The effects of psychiatry clerkship timing and length on measures of performance.

USMLE Step 2, National Board of Medical Examiners, Philadelphia, PA 19104-3190, USA.
Academic Medicine (Impact Factor: 3.47). 11/1997; 72(10 Suppl 1):S34-6. DOI: 10.1097/00001888-199710001-00012
Source: PubMed
  • Source
    [Show abstract] [Hide abstract]
    ABSTRACT: We aimed to compare the medical students' attitude towards psychiatry before and after psychiatry clerkship, and to examine the association of choosing psychiatry as a future career with some personal characteristics. In a self-controlled, quasi-experimental study, all of the medical students entering the psychiatry clerkship in three major medical schools of Iran located in Tehran (Tehran, Shahid Beheshti, and Iran University of Medical Sciences) were asked to participate anonymously in the study on the first and the last 3-days of their psychiatry clerkship. From 346 invited 4th-5th year medical students, 225 (65%) completed anonymous self-report questionnaires before and after a 4-week psychiatry clerkship. Positive response to choose psychiatry as a career was seen in 13.3% and 18.3% before and after psychiatry rotation, respectively. However, the difference was not statistically significant; about one-quarter of the students were turned on to psychiatry and 25% were discouraged during the clerkship. Individual pair wise comparisons revealed significant improvements only in two out of 13 measured aspects of psychiatry. Seventeen out of 38 (47.7%) students who identified psychiatry as the career of choice or strong possibility reported that one of their family members or close friends' mental illness had an impact on their choice. Those students who considered psychiatry as the strong possibility claimed that they are more interested in humanities (OR = 2.96; 95% CI: 1.17, 7.49), and playing a musical instrument (OR = 2.53; 95% CI: 1.15, 5.57). It may be concluded that exposure to psychiatry clerkship could influence medical students' opinion about psychiatry positively, or negatively. Personal characteristics and individual interests of students may play an important role in choosing psychiatry as their future career.
    Iranian journal of psychiatry. 03/2013; 8(1):37-43.
  • Source
    [Show abstract] [Hide abstract]
    ABSTRACT: OBJECTIVES The study aimed to assess 1) the attitudes of medical students in the sixth and seventh years (known as interns in Iran) toward psychiatry as a career choice, and 2) the degree of attractiveness of psychiatry as a career choice, with regard to various defined aspects, before and after an undergraduate psychiatry internship (similar to the medical school psychiatry rotation in the United States, but mandatory in Iran) in three major medical schools in Tehran, the capital of Iran. METHOD Sixth- and seventh-year medical students (locally called interns, N=347) at Tehran, Shahid Beheshti, and Iran Universities of Medical Sciences were consecutively invited to complete anonymous self-report questionnaires designed to assess their perceptions of careers in psychiatry before and after internship in psychiatry wards. Also, students evaluated psychiatry in terms of the factors that reflected the degree of attractiveness of this specialty. RESULTS Positive responses toward choosing psychiatry as a career were seen in 18.8% before and 20.0% after psychiatry rotation. No significant differences were observed in the positive responses before and after psychiatry internship. The students' opinions changed to a more attractive degree in terms of only 3 out of the 13 defined aspects. There was also no significant difference in the total score on attractiveness of psychiatry before and after the psychiatry internship. CONCLUSIONS The study indicated that undergraduate psychiatry internship might not induce more students to consider psychiatry as a possible career. The present pattern of psychiatry education in Iran seems not to positively affect most aspects of medical students' attitudes toward psychiatry.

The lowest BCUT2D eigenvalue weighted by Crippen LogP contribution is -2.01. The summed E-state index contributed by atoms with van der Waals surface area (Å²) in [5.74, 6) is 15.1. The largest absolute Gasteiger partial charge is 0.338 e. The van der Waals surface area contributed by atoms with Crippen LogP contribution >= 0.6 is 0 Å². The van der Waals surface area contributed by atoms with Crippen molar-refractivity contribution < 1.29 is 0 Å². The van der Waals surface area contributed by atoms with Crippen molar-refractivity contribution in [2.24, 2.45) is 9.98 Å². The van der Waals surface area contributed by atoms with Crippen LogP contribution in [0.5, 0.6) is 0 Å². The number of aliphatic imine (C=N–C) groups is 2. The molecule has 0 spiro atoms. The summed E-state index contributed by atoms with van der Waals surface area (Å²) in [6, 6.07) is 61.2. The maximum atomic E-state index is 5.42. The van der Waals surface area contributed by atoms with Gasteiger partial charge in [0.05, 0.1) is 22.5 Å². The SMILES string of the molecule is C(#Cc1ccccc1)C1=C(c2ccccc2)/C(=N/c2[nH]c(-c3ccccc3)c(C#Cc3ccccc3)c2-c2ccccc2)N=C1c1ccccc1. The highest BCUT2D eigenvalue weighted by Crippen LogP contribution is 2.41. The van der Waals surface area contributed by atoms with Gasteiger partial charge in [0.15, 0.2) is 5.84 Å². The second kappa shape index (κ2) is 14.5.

Academic Psychiatry 05/2013; 37(3):196-201. · 0.81 Impact Factor
  • Academic Psychiatry 05/2013; 37(3):207-10. · 0.81 Impact Factor